It would be interesting to do a good vs evil case study with charlie sheen as the bad guy and jimmy fallon as the nice guy and see how their online ROI compares

  6. Michele Ching from Outrigger Media, March 3, 2011 at 6:21 p.m.

    To your point, I think the divergence between search portals and social networks is inevitable, if not already assumed. Because Yahoo controls the content on their HP and has to answer to advertiser clients, it's likely that they don't care to have their editors curate/feature a topic that their audience will seek out information on themselves. Furthermore, because the content has such a negative association, the opportunity to monetize on it isn't as great; probably causing the "muting" of the story on their HP.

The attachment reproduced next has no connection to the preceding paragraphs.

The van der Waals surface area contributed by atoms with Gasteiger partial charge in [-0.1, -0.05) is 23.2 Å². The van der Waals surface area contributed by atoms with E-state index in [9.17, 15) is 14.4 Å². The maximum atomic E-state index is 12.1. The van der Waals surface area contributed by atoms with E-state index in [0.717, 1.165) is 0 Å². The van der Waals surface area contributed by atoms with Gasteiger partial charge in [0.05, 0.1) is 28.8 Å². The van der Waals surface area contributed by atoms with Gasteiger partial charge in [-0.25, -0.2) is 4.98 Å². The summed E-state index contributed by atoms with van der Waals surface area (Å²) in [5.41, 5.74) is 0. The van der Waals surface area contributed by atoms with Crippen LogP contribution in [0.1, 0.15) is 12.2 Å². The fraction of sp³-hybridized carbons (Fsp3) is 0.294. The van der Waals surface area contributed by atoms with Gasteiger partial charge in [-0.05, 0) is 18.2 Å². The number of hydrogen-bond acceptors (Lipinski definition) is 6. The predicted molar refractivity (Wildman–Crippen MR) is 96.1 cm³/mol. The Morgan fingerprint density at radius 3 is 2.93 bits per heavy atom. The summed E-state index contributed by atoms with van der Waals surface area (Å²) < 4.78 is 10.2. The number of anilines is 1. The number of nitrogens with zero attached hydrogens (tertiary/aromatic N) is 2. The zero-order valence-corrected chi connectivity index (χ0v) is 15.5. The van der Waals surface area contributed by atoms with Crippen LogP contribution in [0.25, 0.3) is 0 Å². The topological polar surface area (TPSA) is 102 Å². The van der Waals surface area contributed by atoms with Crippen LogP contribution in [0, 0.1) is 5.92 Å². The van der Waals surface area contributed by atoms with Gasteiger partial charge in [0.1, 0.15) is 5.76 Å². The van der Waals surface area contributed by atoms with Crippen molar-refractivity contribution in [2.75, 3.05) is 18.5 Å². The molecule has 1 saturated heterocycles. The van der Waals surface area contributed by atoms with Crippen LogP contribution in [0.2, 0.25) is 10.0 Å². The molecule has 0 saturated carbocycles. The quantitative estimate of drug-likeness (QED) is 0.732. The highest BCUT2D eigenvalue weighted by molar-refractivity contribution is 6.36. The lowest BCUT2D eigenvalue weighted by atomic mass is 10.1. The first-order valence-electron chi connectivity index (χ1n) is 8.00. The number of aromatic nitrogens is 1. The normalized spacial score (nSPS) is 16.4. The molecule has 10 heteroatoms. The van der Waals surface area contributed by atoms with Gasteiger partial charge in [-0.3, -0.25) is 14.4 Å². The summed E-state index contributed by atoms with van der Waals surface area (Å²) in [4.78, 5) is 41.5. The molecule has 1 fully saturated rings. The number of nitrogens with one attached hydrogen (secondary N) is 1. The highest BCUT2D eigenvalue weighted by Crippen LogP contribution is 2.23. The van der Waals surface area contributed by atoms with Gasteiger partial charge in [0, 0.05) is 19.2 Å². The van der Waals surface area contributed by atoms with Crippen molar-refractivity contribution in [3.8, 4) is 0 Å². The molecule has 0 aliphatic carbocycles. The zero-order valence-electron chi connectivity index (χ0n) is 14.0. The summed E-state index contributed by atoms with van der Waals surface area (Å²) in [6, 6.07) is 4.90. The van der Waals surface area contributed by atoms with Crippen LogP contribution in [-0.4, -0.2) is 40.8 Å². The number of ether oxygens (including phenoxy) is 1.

7. Jerry Foster from Energraphics, March 4, 2011 at 3:46 a.m.

    Kate: I know what you mean but it's hard for most men to seriously feel a guy living in a harem with two beautiful women "needs help", especially since California divorce law makes that safer to his assets than being married. His Twitter escapade is only helping him on his current quest to get five million per episode doing something more interesting than 2.5 Men. Males 18-35 love the guy more than ever now. That's is smart marketing (even if I do severely disapprove of the drug use).

  8. Cathy Taylor from MediaPost, March 4, 2011 at 12:42 p.m.

    Hi all,